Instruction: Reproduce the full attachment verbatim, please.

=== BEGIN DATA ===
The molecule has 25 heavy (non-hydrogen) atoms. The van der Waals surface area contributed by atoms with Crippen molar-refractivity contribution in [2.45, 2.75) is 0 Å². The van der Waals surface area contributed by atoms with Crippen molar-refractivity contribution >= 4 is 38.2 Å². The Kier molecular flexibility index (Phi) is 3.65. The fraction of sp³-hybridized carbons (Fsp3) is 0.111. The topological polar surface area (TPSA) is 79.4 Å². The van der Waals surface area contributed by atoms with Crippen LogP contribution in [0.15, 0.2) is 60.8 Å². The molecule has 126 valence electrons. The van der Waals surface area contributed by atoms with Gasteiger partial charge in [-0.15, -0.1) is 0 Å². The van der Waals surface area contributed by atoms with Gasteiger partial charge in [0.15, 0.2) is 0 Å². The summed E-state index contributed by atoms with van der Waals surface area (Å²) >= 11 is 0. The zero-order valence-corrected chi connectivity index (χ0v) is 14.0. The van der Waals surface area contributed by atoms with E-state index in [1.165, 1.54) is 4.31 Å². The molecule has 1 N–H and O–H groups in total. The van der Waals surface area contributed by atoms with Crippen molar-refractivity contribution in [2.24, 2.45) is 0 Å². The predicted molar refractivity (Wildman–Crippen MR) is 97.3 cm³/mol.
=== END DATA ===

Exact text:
The molecule has 25 heavy (non-hydrogen) atoms. The van der Waals surface area contributed by atoms with Crippen molar-refractivity contribution in [2.45, 2.75) is 0 Å². The van der Waals surface area contributed by atoms with Crippen molar-refractivity contribution >= 4 is 38.2 Å². The Kier molecular flexibility index (Phi) is 3.65. The fraction of sp³-hybridized carbons (Fsp3) is 0.111. The topological polar surface area (TPSA) is 79.4 Å². The van der Waals surface area contributed by atoms with Crippen LogP contribution in [0.15, 0.2) is 60.8 Å². The molecule has 126 valence electrons. The van der Waals surface area contributed by atoms with Gasteiger partial charge in [-0.15, -0.1) is 0 Å². The van der Waals surface area contributed by atoms with Gasteiger partial charge in [0.15, 0.2) is 0 Å². The summed E-state index contributed by atoms with van der Waals surface area (Å²) >= 11 is 0. The zero-order valence-corrected chi connectivity index (χ0v) is 14.0. The van der Waals surface area contributed by atoms with E-state index in [1.165, 1.54) is 4.31 Å². The molecule has 1 N–H and O–H groups in total. The van der Waals surface area contributed by atoms with Crippen molar-refractivity contribution in [2.24, 2.45) is 0 Å². The predicted molar refractivity (Wildman–Crippen MR) is 97.3 cm³/mol.